moments from the week

the boys sitting on a rocky outcrop in the woods

quiet time in the woods

Moments from the past week.

Zion, Elijah, and a friend digging potatoes in our garden

digging for gold nuggets

Zion and a friend swimming in the pond

water is still nice

Elijah going down a hill head first lying on a long board

a little blurry because he was moving pretty fast

my hand holding a red bell pepper we grew

we've done it at last

Elijah standing on a bridge looking at some slight rapids

on the Concord in Lowell

the boys and friends sitting around a fire

friendly fire


competing on Saturday

I like playing Pokemon. Of course, I like lots of other things too, so it isn't always—often—a priority. Also with competitive play still only slowly starting to come back after the pandemic, there aren't as many chances to get in there with the card game. And while our local store runs monthly events, I ended up having to judge for the last one rather than playing. So I was eagerly looking forward to the tournament this past Saturday, and with a careful eye on the metagame developing after the new set released a couple weeks ago ordered cards to make some fun new decks. When Saturday's mail arrived without the most important parts of the order, I was thrown into despair and ready to skip the whole thing. But Zion—now part of our family team—was still eager to go, and was bringing a friend along, so Harvey and I packed up the same old decks we made last month and headed to the store. And I'm glad we did!

two lunarock decks facing off

who expected the lunarock meta?!

Not only did we have a great time with a fine bunch of folks who are obsessed with the same dumb thing we are, Harvey and I both finished first in our age divisions. It wasn't a super-competitive group, but it was still rewarding. Zion, who took down the last two events in the Junior division, was third this time, and his friend was fourth.

Most of the folks there were long-time players—it was especially nice meeting up with a family we had spent some time playing with before the pandemic but hadn't seen since. One junior was new to the scene, though, and besides being the only girl in the room she also wasn't entirely in the know about what makes a good deck. She came in with lots of energy and enthusiasm, but when the final round finished with her fourth straight loss she looked ready to give up on Pokemon entirely. I didn't want that! I had brought a box of spare trainer cards (in the distant hope that we could borrow the missing cards and put together the deck I had hoped to have) so I gave her a bunch of those, and then gave her one of the packs that I got as prizing. Hopefully that makes a difference, and we'll see her again at the next event. Because playing Pokemon is fun!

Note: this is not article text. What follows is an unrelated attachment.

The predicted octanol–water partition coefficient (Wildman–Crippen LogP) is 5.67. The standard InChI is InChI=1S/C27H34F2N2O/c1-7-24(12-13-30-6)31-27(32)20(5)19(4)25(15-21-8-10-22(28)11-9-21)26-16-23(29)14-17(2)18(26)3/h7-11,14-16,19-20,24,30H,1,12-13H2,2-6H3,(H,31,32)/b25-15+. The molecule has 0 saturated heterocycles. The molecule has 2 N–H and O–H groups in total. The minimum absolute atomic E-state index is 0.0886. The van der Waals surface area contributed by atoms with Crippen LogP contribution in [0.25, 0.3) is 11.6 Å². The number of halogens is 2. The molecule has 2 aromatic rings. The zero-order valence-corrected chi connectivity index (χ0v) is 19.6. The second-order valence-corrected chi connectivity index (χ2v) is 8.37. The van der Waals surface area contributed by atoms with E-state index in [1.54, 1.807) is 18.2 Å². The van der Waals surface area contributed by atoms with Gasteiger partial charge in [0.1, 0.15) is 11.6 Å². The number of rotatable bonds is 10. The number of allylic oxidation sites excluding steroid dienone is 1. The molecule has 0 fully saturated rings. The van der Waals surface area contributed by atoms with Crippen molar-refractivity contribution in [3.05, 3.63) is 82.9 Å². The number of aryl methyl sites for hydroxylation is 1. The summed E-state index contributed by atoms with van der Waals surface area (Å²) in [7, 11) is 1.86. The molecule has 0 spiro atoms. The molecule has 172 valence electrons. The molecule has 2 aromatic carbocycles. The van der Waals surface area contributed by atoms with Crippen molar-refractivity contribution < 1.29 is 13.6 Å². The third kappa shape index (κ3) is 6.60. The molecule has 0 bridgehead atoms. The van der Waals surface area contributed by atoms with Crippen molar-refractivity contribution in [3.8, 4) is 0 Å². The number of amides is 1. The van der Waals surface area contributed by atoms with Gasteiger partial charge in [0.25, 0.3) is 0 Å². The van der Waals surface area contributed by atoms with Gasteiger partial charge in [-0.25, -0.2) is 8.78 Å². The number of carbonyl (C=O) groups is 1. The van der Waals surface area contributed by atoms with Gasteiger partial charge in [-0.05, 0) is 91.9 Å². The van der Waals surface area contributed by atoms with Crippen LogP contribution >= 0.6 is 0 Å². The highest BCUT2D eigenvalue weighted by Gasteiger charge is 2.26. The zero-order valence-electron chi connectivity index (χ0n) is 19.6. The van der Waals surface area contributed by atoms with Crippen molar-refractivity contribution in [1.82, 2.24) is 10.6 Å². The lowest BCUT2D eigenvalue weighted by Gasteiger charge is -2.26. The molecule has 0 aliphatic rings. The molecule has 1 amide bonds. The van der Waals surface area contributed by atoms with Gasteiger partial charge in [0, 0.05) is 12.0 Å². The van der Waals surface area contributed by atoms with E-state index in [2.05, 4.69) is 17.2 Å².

moments from the week

Zion and Elijah on a rock outcropping on Mount Monadnock looking out into the distance

getting some altitude

Moments from the past week.

Zion, Elijah, and a friend putting a toddler in a cage

how you play with toddlers

Harvey and Elijah walking on a boardwalk through the woods

there's some mud under the boardwalks now

Elijah and Zion on camping chairs by a campfire, reading

camping comfort

the boys sticking their faces into pictures of firefighters and a fire dog

at ice cream


camping for climbing

We say we like camping, but we really don't usually do it more than once a year. Which is fine! We have a great time when we do go to the same place every year (and maybe I'll even write about this year's trip someday!). But hearing about all our friends' awesome trips made me want to branch out a little bit, and what better place to branch out to than the only other campground the boys have ever stayed at, so long ago they can't remember. Plus it gave us a chance to climb that mountain we said we were going to climb two years ago.

the lower slopes of Mt Monadnock reflected in Gilson Pond

our goal

That's Monadnock, by the way. It could totally be a day trip from our house—it's just about an hour and a half away—but I wanted to be able to climb it in a leisurely fashion, and I wanted time to relax at a campground too. So two nights of tenting, with the climbing day in between. My original thought was to leave after Backyard Farm Club on Monday afternoon, but when I broached the idea Sunday it was too sudden for Zion. He needs more warning than that, reasonably enough. So we went Wednesday afternoon instead, after Park Day. Which means we got a late start, since Park Day is so hard to leave, and then with the steady drizzle I didn't feel great about trying to start a fire for supper so we stopped on the way for McDonalds (and a salad for Harvey at Hannafords) and got later still. Getting the tents up in the rain and rapidly falling dark was a little stressful, but we made it happen and then enjoyed a delightful evening of reading books and (in my case at least) being glad of not having to cook.

Thursday morning dawned bright and clear, and we took our first real look around the campground. It met our approval. We breakfasted on cereal and milk and bagels, then read some more before getting packed up for the main event of the day. All four backpacks were stuffed with lunches, warm clothes, and most especially water bottles, after our very thirsty experience the last time we climbed a mountain (I really should write about that trip!). At least, most of our packs were stuffed with water bottles; when we got to the trailhead Harvey found that he had left his at the campsite. For a minute he though he'd left his shoes too, so we were all set to go back, but then he found them. And I loaded him up with the almost-full gallon jug of water I had planned to leave in the car for our return, and we headed up.

Zion and Elijah climbing up a rock slab


Zion and Elijah climbing up broken bouldery rocks

... and up...

The way up Monadnock is steep and long. And kind of unrelenting, really. Most of the hike is a steady slog up a wide, cobble-y path that feels a lot like a stream-bed. At least there were a few big slabby bits to provide some interest.... plus, as we got higher and higher, glimpses of some amazing views. There was also lots of water, which was delightful on what had turned into a surprisingly hot day.